Alimony Part 3: Modifying Alimony

In parts one and two of our series on alimony, we covered the different types of alimony and how alimony is determined. Now, in our final post of the series, we will talk about what’s involved to modify alimony. Can it be done, and if so, under what circumstances? 

When Alimony Can Be Changed

Typically, whether done by a judge, in mediation, or collaboratively, an alimony determination is made very carefully based upon the financial circumstances of the parties at the time. Therefore, there may be basis for modification if the financial circumstances of either party significantly change. The change needs to be “sufficient, material, involuntary, and permanent in nature.” 

Some examples of changes that may warrant a modification are:

  • Significant increase or decrease in pay of either the paying or receiving ex-spouse
  • Disability, injury, or dramatic change in health that affects the ability to work
  • Substantial inheritance or winnings, such as lottery
  • Retirement or involuntary loss of job
  • The alimony recipient is living with their significant other in a Supportive Relationship


Alimony typically automatically terminates if the recipient gets remarried or if either party dies. However, it can also be terminated if the alimony recipient is cohabitating in a supportive relationship. In these situations, a judge will consider the nature and length of the relationship and the financial circumstances in the relationship.

Types of Alimony That Can Be Changed

Not all alimony can be modified, such as Lump Sum and Bridge the Gap alimony, and sometimes the parties even agree to make all alimony non-modifiable. However, if there is no agreement that the alimony is non-modifiable, the types of alimony that can be modified when circumstances are deemed sufficient are Permanent, Durational alimony and Rehabilitative alimony. The standards for modification are different for each. For example, Permanent alimony may be modified or terminated by proving a substantial change in circumstances.  However, while the amount of Durational alimony can be modified based simply upon a substantial change in circumstances, the length of an award of Durational alimony can only be modified if there are exceptional circumstances. An award of Rehabilitative alimony on the other hand can be modified when there is a substantial change in circumstances, upon noncompliance with the rehabilitative plan or upon completion of the rehabilitative plan. 


To initiate a change in alimony, you will need to file paperwork with the court; the divorce case will need to be reopened, and depending on the circumstances – you may even have to go to trial.


Retroactive Changes to Modify Alimony

In Florida, family courts have the discretion to modify or adjust court-ordered alimony either by retroactively increasing or decreasing the alimony to the date in which the party seeking the modification filed the petition for modification of alimony. However, a court will not be able to order the alimony modification retroactive to a date of the change in circumstances. Thus, if you are entitled to a modification it is best to file as soon as you are aware of the change in circumstances.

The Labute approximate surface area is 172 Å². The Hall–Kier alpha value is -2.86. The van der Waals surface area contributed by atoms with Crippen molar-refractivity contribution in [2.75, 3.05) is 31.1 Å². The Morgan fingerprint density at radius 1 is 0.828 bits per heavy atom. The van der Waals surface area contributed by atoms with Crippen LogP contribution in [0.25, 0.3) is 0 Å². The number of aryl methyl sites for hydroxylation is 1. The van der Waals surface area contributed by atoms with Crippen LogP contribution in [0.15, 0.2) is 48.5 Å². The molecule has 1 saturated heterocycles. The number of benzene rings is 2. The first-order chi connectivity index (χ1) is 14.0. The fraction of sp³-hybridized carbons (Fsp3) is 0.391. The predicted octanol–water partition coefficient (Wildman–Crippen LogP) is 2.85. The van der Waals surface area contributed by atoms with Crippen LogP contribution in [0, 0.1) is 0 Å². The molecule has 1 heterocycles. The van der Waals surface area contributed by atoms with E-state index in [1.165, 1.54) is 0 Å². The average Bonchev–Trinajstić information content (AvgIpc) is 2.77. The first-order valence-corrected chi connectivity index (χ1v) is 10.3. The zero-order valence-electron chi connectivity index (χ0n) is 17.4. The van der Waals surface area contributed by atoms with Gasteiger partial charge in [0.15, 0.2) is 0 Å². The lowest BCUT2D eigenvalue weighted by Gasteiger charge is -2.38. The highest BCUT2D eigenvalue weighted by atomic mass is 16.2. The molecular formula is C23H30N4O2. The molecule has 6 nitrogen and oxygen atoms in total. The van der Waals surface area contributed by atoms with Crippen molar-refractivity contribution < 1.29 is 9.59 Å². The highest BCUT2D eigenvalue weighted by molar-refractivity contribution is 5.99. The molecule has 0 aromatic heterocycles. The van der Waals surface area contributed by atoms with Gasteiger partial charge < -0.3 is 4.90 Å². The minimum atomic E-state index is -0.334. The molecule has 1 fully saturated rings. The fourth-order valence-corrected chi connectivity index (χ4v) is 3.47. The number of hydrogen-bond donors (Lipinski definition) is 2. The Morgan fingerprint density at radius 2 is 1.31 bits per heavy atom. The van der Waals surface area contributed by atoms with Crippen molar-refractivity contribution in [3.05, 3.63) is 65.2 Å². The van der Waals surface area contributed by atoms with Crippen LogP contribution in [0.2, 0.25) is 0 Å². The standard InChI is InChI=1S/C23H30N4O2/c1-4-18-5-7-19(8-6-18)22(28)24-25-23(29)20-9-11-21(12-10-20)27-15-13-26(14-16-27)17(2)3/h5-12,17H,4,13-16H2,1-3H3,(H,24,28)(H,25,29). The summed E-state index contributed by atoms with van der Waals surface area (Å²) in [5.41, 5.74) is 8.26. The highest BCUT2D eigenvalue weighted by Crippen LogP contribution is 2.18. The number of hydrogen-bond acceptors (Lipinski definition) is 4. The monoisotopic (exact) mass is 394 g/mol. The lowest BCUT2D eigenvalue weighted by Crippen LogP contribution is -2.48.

When Alimony Cannot Be Changed

As a preliminary matter there must be some award of alimony in the Final Judgment for the court to even have jurisdiction. Thus, if not ordered in the original proceedings and there is a significant change in circumstances after the Final Judgment the court simply does not have jurisdiction any more to order it. Sometimes there is a nominal award of alimony of $1 a year to preserve this issue if the circumstances warrant it. Also, there are oftentimes parties agree to make the alimony non-modifiable. In those instances, the Court will enforce the agreement and will not modify alimony. There are other types such as Bridge the Gap alimony that are non-modifiable pursuant to Florida Statutes.  

Additionally, because the statute states that your circumstances must be sufficient to deem alimony modification appropriate, a judge could determine they are not, in fact, sufficient. Examples of insufficient circumstances may be a small living expense increase or pay cut, or a one-time expense even if it is significant to you. Finally, in most cases the change must be involuntary. As such, if you willingly leave a job or purposely get fired, you will most likely not be eligible for a modification of  alimony. 

We’ve now covered the different types of alimony that exist, how alimony is calculated, and when and how alimony can be modified. However, walking through the process of seeking alimony or modifying alimony is typically not something that should be done without legal advice. Should you be looking for someone to assist you with this process we would love to help you. Please feel free to contact the Heskin Martinez Law Group should you need assistance.